It often happens, in mathematics in particular, that in pursuit of one goal a person unexpectedly attains another. Serendipity is an occurrence of such a fortunate discovery, usually by accident. In the case at hand, I think that the chance played a minor role, if any at all. To discover a novel proof of the Pythagorean theorem, John Molokach needed and demonstrated uncommon perseverance and the power of observation.

*Theorem*

In a right triangle with legs a and b and hypotenuse c

*Proof*

John was solving the following problem:

There were two solution to the problem. One was based on the construction depicted below:

It is not hard to see (the main tools are the similarity of triangles and the formula for the sum of a geometric series), this construction leads to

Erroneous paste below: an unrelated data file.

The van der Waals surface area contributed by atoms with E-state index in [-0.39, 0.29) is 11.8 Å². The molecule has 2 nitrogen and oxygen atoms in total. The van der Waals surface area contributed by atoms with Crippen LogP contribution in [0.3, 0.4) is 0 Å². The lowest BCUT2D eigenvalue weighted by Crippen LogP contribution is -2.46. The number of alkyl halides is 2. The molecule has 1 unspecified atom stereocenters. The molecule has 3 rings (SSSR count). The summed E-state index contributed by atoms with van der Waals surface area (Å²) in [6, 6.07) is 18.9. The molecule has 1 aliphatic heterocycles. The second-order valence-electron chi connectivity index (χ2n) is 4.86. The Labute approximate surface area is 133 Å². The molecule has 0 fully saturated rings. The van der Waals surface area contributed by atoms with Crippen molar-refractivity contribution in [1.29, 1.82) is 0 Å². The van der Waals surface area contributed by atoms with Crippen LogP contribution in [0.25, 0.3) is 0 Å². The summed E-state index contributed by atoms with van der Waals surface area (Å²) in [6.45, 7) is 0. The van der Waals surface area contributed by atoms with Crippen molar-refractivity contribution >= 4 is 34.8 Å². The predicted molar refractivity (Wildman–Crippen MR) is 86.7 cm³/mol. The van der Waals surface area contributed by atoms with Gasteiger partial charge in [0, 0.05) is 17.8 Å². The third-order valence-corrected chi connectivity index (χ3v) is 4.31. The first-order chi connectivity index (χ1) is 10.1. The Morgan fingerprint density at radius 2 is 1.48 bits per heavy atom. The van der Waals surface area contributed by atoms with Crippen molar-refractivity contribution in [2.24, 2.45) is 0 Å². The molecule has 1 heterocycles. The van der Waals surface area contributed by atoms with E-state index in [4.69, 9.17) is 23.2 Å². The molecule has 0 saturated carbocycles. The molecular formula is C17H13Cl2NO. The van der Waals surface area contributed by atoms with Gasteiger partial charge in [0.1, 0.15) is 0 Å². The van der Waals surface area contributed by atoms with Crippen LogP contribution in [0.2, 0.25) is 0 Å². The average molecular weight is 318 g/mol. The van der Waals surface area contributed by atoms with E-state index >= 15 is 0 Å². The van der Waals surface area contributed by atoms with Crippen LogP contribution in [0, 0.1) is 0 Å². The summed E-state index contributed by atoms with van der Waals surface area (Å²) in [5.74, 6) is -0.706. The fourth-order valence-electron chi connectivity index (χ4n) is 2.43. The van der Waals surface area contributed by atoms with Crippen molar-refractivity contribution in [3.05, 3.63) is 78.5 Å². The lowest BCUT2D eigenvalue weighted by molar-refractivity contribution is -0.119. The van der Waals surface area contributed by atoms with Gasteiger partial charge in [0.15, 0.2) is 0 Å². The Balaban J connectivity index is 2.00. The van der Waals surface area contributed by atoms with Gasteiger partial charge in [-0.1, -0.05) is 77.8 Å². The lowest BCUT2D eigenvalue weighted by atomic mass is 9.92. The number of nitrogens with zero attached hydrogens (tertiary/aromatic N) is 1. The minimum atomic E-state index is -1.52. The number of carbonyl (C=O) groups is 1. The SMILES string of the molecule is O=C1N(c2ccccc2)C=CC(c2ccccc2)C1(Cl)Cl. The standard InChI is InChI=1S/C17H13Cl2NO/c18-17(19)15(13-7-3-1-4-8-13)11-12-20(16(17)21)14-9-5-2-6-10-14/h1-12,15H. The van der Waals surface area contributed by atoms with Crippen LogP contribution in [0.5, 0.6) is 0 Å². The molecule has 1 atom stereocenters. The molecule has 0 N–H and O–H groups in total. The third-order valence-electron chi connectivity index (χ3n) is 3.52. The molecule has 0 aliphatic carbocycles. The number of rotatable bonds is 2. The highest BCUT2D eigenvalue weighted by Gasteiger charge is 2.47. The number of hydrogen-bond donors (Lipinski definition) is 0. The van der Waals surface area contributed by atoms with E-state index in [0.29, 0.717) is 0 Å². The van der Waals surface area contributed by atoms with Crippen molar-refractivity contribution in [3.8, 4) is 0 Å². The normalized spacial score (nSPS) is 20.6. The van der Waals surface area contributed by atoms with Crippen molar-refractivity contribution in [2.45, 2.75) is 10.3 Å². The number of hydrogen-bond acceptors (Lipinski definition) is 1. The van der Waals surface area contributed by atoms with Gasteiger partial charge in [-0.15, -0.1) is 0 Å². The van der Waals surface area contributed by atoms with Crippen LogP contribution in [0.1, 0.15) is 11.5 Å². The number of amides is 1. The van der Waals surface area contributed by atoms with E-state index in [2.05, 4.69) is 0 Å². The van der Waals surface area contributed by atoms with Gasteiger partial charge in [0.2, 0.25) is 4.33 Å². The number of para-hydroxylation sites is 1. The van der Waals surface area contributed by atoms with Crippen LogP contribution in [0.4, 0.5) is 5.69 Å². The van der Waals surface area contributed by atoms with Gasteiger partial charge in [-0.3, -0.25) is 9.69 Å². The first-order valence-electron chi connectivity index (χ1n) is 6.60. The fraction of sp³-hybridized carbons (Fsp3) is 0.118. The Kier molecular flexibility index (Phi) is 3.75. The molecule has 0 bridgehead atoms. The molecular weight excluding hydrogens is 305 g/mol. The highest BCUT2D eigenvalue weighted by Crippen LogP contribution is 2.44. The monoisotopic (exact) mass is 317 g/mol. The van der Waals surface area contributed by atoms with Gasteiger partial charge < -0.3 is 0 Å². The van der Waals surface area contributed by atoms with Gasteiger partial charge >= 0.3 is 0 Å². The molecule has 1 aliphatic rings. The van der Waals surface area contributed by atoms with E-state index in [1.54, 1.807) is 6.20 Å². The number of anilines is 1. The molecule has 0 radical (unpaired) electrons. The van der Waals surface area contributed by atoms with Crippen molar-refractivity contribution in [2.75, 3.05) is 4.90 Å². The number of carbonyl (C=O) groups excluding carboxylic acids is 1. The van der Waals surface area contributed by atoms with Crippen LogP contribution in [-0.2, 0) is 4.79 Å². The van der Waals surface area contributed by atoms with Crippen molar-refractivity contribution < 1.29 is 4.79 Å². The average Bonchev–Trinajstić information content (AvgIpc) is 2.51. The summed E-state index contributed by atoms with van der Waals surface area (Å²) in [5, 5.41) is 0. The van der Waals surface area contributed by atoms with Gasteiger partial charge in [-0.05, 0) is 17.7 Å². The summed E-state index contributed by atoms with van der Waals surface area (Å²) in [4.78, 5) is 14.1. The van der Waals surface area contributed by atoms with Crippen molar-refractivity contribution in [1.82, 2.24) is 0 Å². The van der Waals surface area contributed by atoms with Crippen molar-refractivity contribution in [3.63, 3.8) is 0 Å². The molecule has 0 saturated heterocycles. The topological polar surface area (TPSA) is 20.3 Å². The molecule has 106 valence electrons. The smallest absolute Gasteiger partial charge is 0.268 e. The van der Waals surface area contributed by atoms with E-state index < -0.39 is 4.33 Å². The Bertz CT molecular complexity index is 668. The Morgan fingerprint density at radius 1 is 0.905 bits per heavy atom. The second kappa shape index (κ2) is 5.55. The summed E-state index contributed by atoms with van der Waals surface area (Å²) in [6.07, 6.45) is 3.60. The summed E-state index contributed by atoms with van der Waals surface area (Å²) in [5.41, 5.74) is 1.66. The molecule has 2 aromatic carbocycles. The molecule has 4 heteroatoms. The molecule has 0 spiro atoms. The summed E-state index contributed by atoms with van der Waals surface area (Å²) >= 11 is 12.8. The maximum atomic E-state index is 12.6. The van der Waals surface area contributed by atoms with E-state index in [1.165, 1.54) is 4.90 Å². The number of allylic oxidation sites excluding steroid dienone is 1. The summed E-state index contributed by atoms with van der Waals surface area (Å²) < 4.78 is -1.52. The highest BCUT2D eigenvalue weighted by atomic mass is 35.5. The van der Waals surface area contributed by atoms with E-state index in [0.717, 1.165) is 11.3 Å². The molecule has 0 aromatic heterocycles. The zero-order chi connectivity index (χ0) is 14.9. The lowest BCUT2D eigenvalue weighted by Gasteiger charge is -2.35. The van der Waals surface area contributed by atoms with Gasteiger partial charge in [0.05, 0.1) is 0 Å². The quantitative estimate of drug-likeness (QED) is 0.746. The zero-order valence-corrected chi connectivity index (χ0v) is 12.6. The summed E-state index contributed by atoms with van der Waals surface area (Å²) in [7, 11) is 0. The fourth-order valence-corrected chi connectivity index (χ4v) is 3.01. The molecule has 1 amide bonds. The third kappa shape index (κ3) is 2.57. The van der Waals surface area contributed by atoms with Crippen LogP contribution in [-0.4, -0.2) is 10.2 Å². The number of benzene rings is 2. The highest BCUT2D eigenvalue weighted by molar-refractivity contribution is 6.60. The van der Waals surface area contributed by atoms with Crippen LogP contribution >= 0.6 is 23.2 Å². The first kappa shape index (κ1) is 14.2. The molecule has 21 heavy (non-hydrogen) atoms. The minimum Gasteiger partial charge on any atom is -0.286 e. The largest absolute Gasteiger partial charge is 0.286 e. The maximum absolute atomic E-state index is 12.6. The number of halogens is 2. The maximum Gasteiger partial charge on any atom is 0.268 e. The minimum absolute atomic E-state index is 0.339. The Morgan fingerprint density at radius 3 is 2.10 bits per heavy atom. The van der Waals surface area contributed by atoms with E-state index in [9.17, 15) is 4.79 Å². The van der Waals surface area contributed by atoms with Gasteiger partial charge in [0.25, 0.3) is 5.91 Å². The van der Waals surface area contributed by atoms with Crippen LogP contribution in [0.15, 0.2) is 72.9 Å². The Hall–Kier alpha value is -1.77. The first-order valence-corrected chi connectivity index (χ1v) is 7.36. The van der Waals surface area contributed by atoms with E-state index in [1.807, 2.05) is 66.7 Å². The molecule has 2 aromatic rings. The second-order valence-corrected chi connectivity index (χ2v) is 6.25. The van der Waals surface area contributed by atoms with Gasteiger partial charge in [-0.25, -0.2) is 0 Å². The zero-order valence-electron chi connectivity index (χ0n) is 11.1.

The other - a more straightforward - solution was based on a simpler diagram:

and directly led to a pair of equations:

from which one obtains

Now, the "lucky part" was in John's insight to compare the expressions for m and n in the two solutions. Do that and observe that both comparisons lead to the Pythagorean formula.

At this point one may stop and congratulate John for a nice proof, but John himself did not stop to pat himself on a shoulder. He went on digging.

If \alpha is the angle opposite leg a, then from the first set of formulas,

By adding a second copy of the original triangle

and computing the area of the shaded portion in two ways one obtains

from which

The two expressions for \sin 2\alpha can, too, be equated, and - as before - the result is the Pythagorean identity.